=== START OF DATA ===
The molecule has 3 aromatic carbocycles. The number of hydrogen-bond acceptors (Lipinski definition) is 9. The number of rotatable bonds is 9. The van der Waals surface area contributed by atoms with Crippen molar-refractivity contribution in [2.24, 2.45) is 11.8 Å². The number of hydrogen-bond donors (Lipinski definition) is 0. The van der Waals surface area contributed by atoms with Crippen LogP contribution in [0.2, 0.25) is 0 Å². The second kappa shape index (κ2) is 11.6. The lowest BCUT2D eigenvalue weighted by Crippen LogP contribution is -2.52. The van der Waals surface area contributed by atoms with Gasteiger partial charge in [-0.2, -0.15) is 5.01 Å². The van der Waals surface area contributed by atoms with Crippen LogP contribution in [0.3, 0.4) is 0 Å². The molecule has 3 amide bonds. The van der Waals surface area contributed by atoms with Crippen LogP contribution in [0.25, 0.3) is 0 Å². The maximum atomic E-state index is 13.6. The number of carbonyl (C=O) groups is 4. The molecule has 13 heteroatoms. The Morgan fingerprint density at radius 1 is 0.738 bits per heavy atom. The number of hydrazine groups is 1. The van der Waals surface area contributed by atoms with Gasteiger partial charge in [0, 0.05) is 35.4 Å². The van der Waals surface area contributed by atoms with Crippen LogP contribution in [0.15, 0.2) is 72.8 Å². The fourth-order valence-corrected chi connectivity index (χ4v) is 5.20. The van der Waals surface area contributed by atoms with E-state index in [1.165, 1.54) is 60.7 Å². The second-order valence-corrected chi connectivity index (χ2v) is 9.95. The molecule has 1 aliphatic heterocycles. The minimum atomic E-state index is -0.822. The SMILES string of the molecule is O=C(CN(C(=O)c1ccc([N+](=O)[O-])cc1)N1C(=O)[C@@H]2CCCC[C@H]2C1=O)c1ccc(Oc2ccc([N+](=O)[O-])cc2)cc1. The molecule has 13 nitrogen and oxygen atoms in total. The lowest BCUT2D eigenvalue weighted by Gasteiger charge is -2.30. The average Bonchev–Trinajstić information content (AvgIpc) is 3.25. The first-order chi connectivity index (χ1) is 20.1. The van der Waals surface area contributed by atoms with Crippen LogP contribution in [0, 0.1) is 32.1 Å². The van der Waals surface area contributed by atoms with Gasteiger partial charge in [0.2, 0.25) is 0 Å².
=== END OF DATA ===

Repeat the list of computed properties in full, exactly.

The molecule has 3 aromatic carbocycles. The number of hydrogen-bond acceptors (Lipinski definition) is 9. The number of rotatable bonds is 9. The van der Waals surface area contributed by atoms with Crippen molar-refractivity contribution in [2.24, 2.45) is 11.8 Å². The number of hydrogen-bond donors (Lipinski definition) is 0. The van der Waals surface area contributed by atoms with Crippen LogP contribution in [0.2, 0.25) is 0 Å². The second kappa shape index (κ2) is 11.6. The lowest BCUT2D eigenvalue weighted by Crippen LogP contribution is -2.52. The van der Waals surface area contributed by atoms with Gasteiger partial charge in [-0.2, -0.15) is 5.01 Å². The van der Waals surface area contributed by atoms with Crippen LogP contribution in [0.3, 0.4) is 0 Å². The molecule has 3 amide bonds. The van der Waals surface area contributed by atoms with Crippen LogP contribution in [0.25, 0.3) is 0 Å². The maximum atomic E-state index is 13.6. The number of carbonyl (C=O) groups is 4. The molecule has 13 heteroatoms. The Morgan fingerprint density at radius 1 is 0.738 bits per heavy atom. The number of hydrazine groups is 1. The van der Waals surface area contributed by atoms with Gasteiger partial charge in [0, 0.05) is 35.4 Å². The van der Waals surface area contributed by atoms with Crippen LogP contribution in [0.15, 0.2) is 72.8 Å². The fourth-order valence-corrected chi connectivity index (χ4v) is 5.20. The van der Waals surface area contributed by atoms with E-state index in [1.165, 1.54) is 60.7 Å². The second-order valence-corrected chi connectivity index (χ2v) is 9.95. The molecule has 1 aliphatic heterocycles. The minimum atomic E-state index is -0.822. The SMILES string of the molecule is O=C(CN(C(=O)c1ccc([N+](=O)[O-])cc1)N1C(=O)[C@@H]2CCCC[C@H]2C1=O)c1ccc(Oc2ccc([N+](=O)[O-])cc2)cc1. The molecule has 13 nitrogen and oxygen atoms in total. The lowest BCUT2D eigenvalue weighted by Gasteiger charge is -2.30. The average Bonchev–Trinajstić information content (AvgIpc) is 3.25. The first-order chi connectivity index (χ1) is 20.1. The van der Waals surface area contributed by atoms with Crippen LogP contribution in [0, 0.1) is 32.1 Å². The van der Waals surface area contributed by atoms with Gasteiger partial charge in [0.2, 0.25) is 0 Å².